Well, a lot of the tasks that we do and finish up are repetitive and tedious and would just be better if we didn't have to manually do them. So thankfully, we don't have Teoh. We can make use of matching and, um, actions to do a lot of that. So the most common one that I run ah, lot is renaming and or re sizing, so that could be one or both. So if you if you're working with clients or even your own stuff Ah, lot of times I might have a whole folder of images and I need to resize them and then put him on Ah, Web Gallery or something like that. Put him on a website and I don't wanna have to open each one individually. So here's what you can dio you navigate. I use bridge for this. You can actually do this and Photoshopped, too, but it's so much easier if you start from bridge. Okay, So again, if you've never used bridge, try it out. You can get there by choosing file browsing bridge, or it's actually you know, a separate program, My Dakhil pop up. It's actually just a separate program yo...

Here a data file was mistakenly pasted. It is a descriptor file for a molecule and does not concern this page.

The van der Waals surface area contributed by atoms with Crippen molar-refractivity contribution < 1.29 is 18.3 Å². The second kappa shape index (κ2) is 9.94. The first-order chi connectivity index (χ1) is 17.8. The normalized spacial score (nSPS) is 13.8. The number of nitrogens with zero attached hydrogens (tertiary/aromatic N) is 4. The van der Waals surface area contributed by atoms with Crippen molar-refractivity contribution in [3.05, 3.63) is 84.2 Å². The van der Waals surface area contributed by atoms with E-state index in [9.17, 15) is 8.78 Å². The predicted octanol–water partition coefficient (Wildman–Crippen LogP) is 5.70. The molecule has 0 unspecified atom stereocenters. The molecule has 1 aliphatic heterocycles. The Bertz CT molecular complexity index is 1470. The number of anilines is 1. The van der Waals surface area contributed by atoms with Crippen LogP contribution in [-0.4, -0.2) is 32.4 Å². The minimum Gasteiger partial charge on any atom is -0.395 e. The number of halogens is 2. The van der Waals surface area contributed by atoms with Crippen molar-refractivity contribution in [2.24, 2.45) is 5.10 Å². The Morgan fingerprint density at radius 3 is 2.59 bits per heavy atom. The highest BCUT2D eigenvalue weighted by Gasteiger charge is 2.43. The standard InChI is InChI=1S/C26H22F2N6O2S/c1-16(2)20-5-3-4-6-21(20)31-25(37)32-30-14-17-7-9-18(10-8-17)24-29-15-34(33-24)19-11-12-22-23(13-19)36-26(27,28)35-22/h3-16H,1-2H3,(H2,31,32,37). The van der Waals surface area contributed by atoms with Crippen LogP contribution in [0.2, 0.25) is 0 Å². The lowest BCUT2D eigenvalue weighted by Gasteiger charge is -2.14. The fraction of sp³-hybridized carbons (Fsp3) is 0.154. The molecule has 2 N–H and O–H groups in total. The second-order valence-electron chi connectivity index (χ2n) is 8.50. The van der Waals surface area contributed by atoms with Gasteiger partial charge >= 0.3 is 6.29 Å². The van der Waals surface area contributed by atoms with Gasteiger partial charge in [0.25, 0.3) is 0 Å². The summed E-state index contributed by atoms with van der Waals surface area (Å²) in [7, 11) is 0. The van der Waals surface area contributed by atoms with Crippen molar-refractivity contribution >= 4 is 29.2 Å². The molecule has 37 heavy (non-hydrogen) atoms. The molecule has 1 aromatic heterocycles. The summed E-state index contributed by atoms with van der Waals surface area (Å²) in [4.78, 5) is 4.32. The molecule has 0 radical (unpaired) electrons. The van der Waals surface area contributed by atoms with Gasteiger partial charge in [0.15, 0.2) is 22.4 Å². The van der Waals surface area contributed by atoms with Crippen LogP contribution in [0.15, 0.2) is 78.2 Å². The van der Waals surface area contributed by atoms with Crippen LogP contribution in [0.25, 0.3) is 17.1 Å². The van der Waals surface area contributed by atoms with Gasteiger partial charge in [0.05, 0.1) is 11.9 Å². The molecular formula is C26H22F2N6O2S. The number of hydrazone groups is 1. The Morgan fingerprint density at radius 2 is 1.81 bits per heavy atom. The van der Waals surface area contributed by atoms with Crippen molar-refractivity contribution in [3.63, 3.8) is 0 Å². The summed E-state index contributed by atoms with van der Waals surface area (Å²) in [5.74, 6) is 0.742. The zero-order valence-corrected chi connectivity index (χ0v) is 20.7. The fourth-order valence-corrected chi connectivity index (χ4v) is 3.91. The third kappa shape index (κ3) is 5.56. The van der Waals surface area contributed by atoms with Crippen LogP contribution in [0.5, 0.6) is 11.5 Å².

u can just run. So it's It's a super file browser and it's part of the Adobe collection. So it has adobe superpowers built into it so I can take a folder of images, and I'll just click and drag to select them all. And if I come up to tools, there is an option here. Batch rename. So we could do that. If we click on this, we get the renaming window. So this is useful a lot, for example, like when I shoot weddings and I would shoot 2000 images, let's say in the day. But when I'm done in, the whole thing's ready for clients. I have Flake 300. I don't want them to see that it goes from file number seven to file number 20 because they're going to be like, Why're they're missing files? And they won't understand that it's because I took a bunch of pictures of like, their shoes, and they don't need all that so you can save yourself the drama by renaming things. So under batch rename, you can come in here and choose any number of conventions to be able to rename your stuff. Um, what I usually end up doing is just choosing sequence number, and you can tell it how many digits you want. I usually do three or four, depending how many images you have on. Then you give it a number to start with and you hit rename man. It just renamed everything. It's super handy, another cool way that you can do that under tools. If we come up back to battery name, something that can also be handy is you can come in and create another layer to your convention ing. So if I click plus now, I can tell it that I want. For example, I wanted to start with some text. Maybe I want the images to start with the client name. Smith. Maybe Then I wanted to say Smith 01 Smith zero to etcetera. So all types Smith and I'll put an under underscore. And then I wanted to have a sequence number so we'll say two digits. So Smith 01 will be where it will start. It shows you down here. What you're naming convention is looking like you can add a number of different things to build whatever kind of file name you want and you click rename on it renames them, and it's like Instant So the great That's a really handy thing. Okay, now let's talk about re sizing all this stuff. If we go back to the tool menu re sizing this, um, works great when we go to photo shop and we choose image processor. Uh, here we can tell a photo shop where, where to save the finish files. I don't have to select the files in the first place because they're selected Enbridge. Okay, so we went to bridge. I selected the files I want to resize, so Step one is already done. So in step two, I tell it where I want to save those files. You can choose to save it in the same location, or you can specify a different folder wherever you put it. It always puts itself in a sub folder called J Peg or tiff, or depending on your settings. So I often just tell it to save in the same location, because then I'm I'm already there and I can find it, and it's convenient for me. But that's what I'll choose here, down here for filed type. I'm going to keep it as a J peg. But let's say we need to resize this. So maybe we have a whole folder of images that we need to give you a client for some reason, and we just want them to have proofs. We don't want them to have all the high file, high resolution files. So I'm going to resize this and let's say we want the with to be, I don't know, just 800 pixels. The height would then be proportionate. But basically what you're saying here is if I put in another number for the hype, we're just saying whether it's vertical or horizontal, the longest side should be 800 in. This does not make sense. It's not going to squish the photo into a square just in case it looks like that. That's what this looks like, but it's not all right, so we'll choose that. I'm not going to save it as a PSD. I'm not going to convert it to a tiff down here. If I want to run an action on a whole bunch of images at the same time that I'm re sizing them, I can do that and we'll talk more about actions in a little bit. But for right now, I'm gonna turn that off and then I'll just hit run And now photo shops gonna do all that. There's not too many. So won't take too long. I'll bop back over to bridge and here's what happened. Here is all the originals untouched, same as they were. And here's the folder that Photoshopped just made called J. Peck. And if I double click and open that here we see the files that were resized. And if I open this and photo shop and I open up the image size we can see, it is indeed 800 pixels wide, and the height is appropriately proportional. It didn't squish it into a square. It just made the longest side for horizontal or vertical images. The number that we put him